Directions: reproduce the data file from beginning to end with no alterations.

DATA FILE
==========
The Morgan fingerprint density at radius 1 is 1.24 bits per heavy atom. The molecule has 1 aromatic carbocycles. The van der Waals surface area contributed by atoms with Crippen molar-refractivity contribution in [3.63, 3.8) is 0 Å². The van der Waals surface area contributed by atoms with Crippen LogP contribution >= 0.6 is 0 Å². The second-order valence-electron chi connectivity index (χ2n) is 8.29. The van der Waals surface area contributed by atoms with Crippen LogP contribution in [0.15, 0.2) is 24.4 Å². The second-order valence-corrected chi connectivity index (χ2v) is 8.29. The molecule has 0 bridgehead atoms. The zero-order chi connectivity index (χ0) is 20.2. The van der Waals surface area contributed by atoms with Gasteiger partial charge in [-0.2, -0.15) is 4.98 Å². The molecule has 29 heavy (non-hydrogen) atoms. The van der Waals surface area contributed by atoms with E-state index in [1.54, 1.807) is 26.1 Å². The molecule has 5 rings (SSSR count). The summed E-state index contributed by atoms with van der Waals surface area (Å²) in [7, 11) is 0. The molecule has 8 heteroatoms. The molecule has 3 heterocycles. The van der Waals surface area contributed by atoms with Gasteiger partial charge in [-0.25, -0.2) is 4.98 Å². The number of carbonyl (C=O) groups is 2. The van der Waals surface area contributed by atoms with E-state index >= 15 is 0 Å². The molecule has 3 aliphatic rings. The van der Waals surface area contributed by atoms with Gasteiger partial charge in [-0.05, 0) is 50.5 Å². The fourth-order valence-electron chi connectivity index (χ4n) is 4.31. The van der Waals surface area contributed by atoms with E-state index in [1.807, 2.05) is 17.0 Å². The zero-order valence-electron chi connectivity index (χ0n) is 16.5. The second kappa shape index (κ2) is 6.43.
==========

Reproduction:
The Morgan fingerprint density at radius 1 is 1.24 bits per heavy atom. The molecule has 1 aromatic carbocycles. The van der Waals surface area contributed by atoms with Crippen molar-refractivity contribution in [3.63, 3.8) is 0 Å². The van der Waals surface area contributed by atoms with Crippen LogP contribution >= 0.6 is 0 Å². The second-order valence-electron chi connectivity index (χ2n) is 8.29. The van der Waals surface area contributed by atoms with Crippen LogP contribution in [0.15, 0.2) is 24.4 Å². The second-order valence-corrected chi connectivity index (χ2v) is 8.29. The molecule has 0 bridgehead atoms. The zero-order chi connectivity index (χ0) is 20.2. The van der Waals surface area contributed by atoms with Gasteiger partial charge in [-0.2, -0.15) is 4.98 Å². The molecule has 29 heavy (non-hydrogen) atoms. The van der Waals surface area contributed by atoms with E-state index in [1.54, 1.807) is 26.1 Å². The molecule has 5 rings (SSSR count). The summed E-state index contributed by atoms with van der Waals surface area (Å²) in [7, 11) is 0. The molecule has 8 heteroatoms. The molecule has 3 heterocycles. The van der Waals surface area contributed by atoms with Gasteiger partial charge in [-0.25, -0.2) is 4.98 Å². The number of carbonyl (C=O) groups is 2. The van der Waals surface area contributed by atoms with E-state index >= 15 is 0 Å². The molecule has 3 aliphatic rings. The van der Waals surface area contributed by atoms with Gasteiger partial charge in [-0.05, 0) is 50.5 Å². The fourth-order valence-electron chi connectivity index (χ4n) is 4.31. The van der Waals surface area contributed by atoms with E-state index in [1.807, 2.05) is 17.0 Å². The zero-order valence-electron chi connectivity index (χ0n) is 16.5. The second kappa shape index (κ2) is 6.43.